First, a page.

With the Association of Employment Agencies (Singapore)’s new pilot to bring in more workers safely, employers will have to budget another S$1,500 to S$2,000 for additional isolation and testing in MDWs’ home countries.
Employers looking at transfer helpers to avoid the costs of hiring from overseas will find themselves in a similarly tight situation, due to the limited supply and strong demand for transfer workers.
Households may alleviate their load by parceling out specific ad-hoc services to HSS companies with a ready pool of workers already in Singapore, instead of navigating these hurdles to hire full-time live-in help.
This is also an attractive alternative for those hesitant about the perceived intrusiveness of having a non-family member living under the same roof.
STRONGER PROTECTION, LOWER CHANCE OF ABUSE
MDWs will also be watching closely if they are eligible to stay in Singapore and join HSS companies after their contracts end.
High-profile news of abuse at the hands of employers, notably Parti Liyani and Piang Ngaih Don, have spooked the community despite more measures to detect abuse and support MDWs’ well-being. Prospective workers may also think twice about taking on MDW jobs and potentially putting themselves in vulnerable positions, further limiting the manpower supply.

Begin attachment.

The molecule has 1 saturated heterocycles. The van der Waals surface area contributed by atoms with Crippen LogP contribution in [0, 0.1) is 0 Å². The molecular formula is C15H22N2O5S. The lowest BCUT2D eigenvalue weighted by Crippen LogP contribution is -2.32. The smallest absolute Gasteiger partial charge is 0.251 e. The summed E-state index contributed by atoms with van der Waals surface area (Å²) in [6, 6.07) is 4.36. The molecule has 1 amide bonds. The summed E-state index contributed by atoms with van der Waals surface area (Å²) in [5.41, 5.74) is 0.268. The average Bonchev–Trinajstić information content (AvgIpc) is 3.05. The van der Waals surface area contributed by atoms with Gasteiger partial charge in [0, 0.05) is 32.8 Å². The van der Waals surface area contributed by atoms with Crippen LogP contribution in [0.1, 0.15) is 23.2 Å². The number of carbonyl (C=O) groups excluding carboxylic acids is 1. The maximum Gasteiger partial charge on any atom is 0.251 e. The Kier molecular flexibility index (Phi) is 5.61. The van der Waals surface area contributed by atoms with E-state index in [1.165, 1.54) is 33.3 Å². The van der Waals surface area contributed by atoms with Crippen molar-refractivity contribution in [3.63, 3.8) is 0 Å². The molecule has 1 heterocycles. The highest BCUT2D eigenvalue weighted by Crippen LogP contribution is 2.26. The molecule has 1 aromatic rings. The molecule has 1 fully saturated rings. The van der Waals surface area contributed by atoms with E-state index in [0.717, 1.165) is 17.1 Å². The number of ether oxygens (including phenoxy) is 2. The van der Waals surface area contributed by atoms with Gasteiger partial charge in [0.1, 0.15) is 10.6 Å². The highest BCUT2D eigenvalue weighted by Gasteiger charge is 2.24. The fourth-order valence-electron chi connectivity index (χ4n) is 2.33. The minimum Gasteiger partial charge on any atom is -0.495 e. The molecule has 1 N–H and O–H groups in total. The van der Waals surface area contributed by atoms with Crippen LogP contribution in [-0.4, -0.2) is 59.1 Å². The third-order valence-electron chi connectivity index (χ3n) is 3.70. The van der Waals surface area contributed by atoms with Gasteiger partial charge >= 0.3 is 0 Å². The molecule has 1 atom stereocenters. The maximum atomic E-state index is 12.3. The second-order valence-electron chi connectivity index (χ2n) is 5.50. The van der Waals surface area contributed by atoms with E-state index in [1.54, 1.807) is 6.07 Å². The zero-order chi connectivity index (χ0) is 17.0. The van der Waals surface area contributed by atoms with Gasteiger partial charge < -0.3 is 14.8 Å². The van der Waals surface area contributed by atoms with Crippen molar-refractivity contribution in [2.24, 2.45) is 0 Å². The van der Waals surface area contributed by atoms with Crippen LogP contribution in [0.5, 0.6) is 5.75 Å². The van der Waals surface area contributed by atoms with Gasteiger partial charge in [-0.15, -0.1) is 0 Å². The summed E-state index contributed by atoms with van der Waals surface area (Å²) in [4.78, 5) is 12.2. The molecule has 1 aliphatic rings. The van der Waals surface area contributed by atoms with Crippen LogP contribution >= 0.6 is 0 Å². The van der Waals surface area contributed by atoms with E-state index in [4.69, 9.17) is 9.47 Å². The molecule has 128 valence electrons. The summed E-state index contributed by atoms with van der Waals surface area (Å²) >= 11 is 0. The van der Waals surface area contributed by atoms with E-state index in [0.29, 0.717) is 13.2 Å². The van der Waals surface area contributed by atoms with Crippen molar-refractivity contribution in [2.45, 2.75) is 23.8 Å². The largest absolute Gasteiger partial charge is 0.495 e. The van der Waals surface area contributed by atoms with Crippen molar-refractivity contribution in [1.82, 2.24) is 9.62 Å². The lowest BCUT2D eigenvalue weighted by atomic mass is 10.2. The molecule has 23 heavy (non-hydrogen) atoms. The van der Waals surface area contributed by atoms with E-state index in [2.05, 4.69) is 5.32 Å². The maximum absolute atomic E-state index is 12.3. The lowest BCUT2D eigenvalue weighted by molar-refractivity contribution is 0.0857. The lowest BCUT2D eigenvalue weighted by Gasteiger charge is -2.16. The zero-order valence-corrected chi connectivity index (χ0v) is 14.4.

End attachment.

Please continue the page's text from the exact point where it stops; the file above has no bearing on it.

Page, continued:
The HSS model addresses some of these pressing concerns by changing living arrangements of workers and spatially separating time at work and outside work.
Workers live outside the homes of people who need their services, in accommodation provided by their companies. It takes away the closed home environment where overwork and abuse can be harder to detect, two common grievances reported by the Humanitarian Organisation of Migration Economics (HOME).
Another stark difference is that workers under HSS companies are protected under the Employment Act, which mandates maximum working hours, overtime pay, and certain leave entitlements, compared to the ambiguous language in regulations that govern MDWs.
The defined scope of HSS services can also help address informal excesses, such as deploying the MDWs outside of the employer’s home.
Domestic workers will likely be keen to re-balance the relationship as one between a provider and a consumer of valued services, instead of perceived ownership. In the long run, stronger protections and reduced vulnerability may increase the attractiveness of live-out domestic work as an employment prospect.